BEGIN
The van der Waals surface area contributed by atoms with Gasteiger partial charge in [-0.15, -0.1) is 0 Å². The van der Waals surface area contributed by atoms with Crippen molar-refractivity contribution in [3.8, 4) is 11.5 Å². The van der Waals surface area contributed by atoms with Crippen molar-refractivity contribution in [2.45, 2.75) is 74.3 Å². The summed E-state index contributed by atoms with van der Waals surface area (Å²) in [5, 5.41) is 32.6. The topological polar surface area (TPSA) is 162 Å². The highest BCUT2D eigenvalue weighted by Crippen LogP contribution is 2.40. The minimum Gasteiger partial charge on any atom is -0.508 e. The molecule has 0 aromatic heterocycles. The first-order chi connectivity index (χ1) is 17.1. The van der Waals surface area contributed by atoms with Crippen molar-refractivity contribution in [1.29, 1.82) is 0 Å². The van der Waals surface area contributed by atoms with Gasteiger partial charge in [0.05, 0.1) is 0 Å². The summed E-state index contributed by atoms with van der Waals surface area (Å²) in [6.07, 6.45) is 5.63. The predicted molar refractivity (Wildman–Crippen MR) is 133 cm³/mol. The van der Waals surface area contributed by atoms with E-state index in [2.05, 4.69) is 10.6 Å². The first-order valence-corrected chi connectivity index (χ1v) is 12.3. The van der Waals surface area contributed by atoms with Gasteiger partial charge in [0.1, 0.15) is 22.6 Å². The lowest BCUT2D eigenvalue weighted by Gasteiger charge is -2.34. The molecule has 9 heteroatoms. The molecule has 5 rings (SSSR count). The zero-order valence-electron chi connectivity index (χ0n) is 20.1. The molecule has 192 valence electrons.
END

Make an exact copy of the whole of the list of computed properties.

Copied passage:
The van der Waals surface area contributed by atoms with Gasteiger partial charge in [-0.15, -0.1) is 0 Å². The van der Waals surface area contributed by atoms with Crippen molar-refractivity contribution in [3.8, 4) is 11.5 Å². The van der Waals surface area contributed by atoms with Crippen molar-refractivity contribution in [2.45, 2.75) is 74.3 Å². The summed E-state index contributed by atoms with van der Waals surface area (Å²) in [5, 5.41) is 32.6. The topological polar surface area (TPSA) is 162 Å². The highest BCUT2D eigenvalue weighted by Crippen LogP contribution is 2.40. The minimum Gasteiger partial charge on any atom is -0.508 e. The molecule has 0 aromatic heterocycles. The first-order chi connectivity index (χ1) is 17.1. The van der Waals surface area contributed by atoms with Crippen molar-refractivity contribution in [1.29, 1.82) is 0 Å². The van der Waals surface area contributed by atoms with Gasteiger partial charge in [0.05, 0.1) is 0 Å². The summed E-state index contributed by atoms with van der Waals surface area (Å²) in [6.07, 6.45) is 5.63. The predicted molar refractivity (Wildman–Crippen MR) is 133 cm³/mol. The van der Waals surface area contributed by atoms with E-state index in [2.05, 4.69) is 10.6 Å². The first-order valence-corrected chi connectivity index (χ1v) is 12.3. The van der Waals surface area contributed by atoms with Gasteiger partial charge in [0.1, 0.15) is 22.6 Å². The lowest BCUT2D eigenvalue weighted by Gasteiger charge is -2.34. The molecule has 9 heteroatoms. The molecule has 5 rings (SSSR count). The zero-order valence-electron chi connectivity index (χ0n) is 20.1. The molecule has 192 valence electrons.